The Tester campaign had some fun with Congressman Rehberg today with a full page ad in the Great Falls Tribune.
Here’s the ad, which you can click on to allow you to see a larger version.
Rehberg is having a fundraiser tonight in Great Falls at which John McCain will appear, the Great Falls Tribune reports.
The Tester campaign’s ad thanks John McCain for his opposition to Citizens United, which McCain called:
“the worst decision of the United States Supreme Court in the 21st Century.”
The ad then asks that McCain “join us in asking Congressman Dennis Rehberg why he supports this dangerous, out-of-touch Supreme Court decision.”
Congressman Dennis Rehberg defended the U.S. Supreme Court’s unpopular Citizens United decision, and has benefited from the massive piles corporate money that are being spent to run ads to help him get elected.
One of the most prominent corporate groups helping Rehberg is Americans for Prosperity, the TEA Party organization founded by Big Oil billionaires Charles and David Koch. The Citizens United organization endorsed Rehberg last fall.
Protesters are expected at tonight’s Rehberg event.
Supporters of the right-wing City Commission candidate Lorabelle Behlmer took to the streets in support of her candidacy this weekend–or rather a supporter did. A Cowgirl tipster captured this photograph of Behlmer’s “Honk and Wave” event. It doesn’t look like her candidacy was able to garner much of a turnout. Matt Elsaesser and Katherine Haque-Hausrath are running against Behlmer.
More Time Off for Rehberg
Congressional Republicans released their 2012 House calendar recently. Did you know that there is no month in which they plan to work more than 14 days? As the Slate Political Gabfest reported on a recent podcast, there are only two weeks of 2012 that the House plans to put in a five-day week like the rest of us. The House will be in session 109 weekdays, and on recess 151 weekdays. That’s 14 more vacation days than last year.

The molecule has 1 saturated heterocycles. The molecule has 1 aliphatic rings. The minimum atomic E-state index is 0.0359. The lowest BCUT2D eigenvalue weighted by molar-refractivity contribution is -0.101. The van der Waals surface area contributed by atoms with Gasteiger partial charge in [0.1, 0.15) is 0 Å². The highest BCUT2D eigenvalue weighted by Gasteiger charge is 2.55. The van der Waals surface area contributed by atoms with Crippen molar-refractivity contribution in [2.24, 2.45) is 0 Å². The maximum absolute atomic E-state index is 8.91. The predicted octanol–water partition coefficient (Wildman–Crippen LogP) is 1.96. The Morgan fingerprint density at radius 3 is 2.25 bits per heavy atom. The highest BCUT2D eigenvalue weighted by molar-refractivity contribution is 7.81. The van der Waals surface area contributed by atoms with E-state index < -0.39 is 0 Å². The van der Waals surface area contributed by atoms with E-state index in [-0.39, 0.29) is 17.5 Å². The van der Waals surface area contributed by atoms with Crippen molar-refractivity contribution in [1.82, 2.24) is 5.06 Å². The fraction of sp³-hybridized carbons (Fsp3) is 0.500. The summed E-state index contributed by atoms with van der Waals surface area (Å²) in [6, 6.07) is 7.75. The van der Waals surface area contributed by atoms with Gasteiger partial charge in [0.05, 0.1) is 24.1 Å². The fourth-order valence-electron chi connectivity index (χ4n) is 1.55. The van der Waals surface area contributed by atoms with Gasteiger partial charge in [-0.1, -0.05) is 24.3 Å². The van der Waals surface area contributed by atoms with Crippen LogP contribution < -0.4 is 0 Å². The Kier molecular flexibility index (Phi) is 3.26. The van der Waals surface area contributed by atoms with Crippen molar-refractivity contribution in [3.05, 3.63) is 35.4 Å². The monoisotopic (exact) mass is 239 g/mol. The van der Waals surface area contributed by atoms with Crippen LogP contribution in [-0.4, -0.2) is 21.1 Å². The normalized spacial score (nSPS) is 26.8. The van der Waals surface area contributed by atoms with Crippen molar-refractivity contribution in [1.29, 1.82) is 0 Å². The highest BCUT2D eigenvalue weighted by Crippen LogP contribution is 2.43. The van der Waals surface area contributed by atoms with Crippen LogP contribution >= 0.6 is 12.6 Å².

Mississippi to Vote on Birth Control Ban Tomorrow
A Mississippi initiative so broad that it would likely mean not just a total ban on abortion, even in cases of rape or incest or to save the mother’s life, but also a ban on birth control and in vitro fertilization will be voted on tomorrow. As USA Today points out in an editorial page piece against the measure:
Backers of “personhood” angrily deny that some of these things would happen, but the amendment says what it says, not what they say it does.
The law is so far outside the mainstream that no state has passed it. Mississippi’s extreme government intrusion initiative could appear on Montana’s ballot in 2012. Montanans have twice declined to sign enough petitions to get it put on the ballot and Colorado voters have twice panned the proposal. According to the same article, only 20 percent of Americans support a total ban on abortion. If the measure passes in Mississippi (or in Montana or other states facing petition drives–OH, MI, and FL among others), it would certainly face immediate constitutional challenges. Whomever is Attorney General in those states would then defend the initiatives against the challenges.
Caught on Tape
Congressman Dennis Rehberg was caught on tape this weekend waving around a picture of Obama as Qaddafi. Talking Points Memo has the story, picture and video. A Rehberg staffer says that the Congressman was just being “polite” by brandishing the cartoon. But if someone hands you something that ridiculous isn’t the ”polite” thing to do putting the cartoon away, not promising to give it to a campaign staffer, as he appears to do in the video? I mean, if he had been handed, say, pornography would he have done the same thing? As this Missoula Independent article points out, a classier candidate would have handled the situation differently, while Rehberg “didn’t exactly stand up and set the record straight like McCain did in 2008.”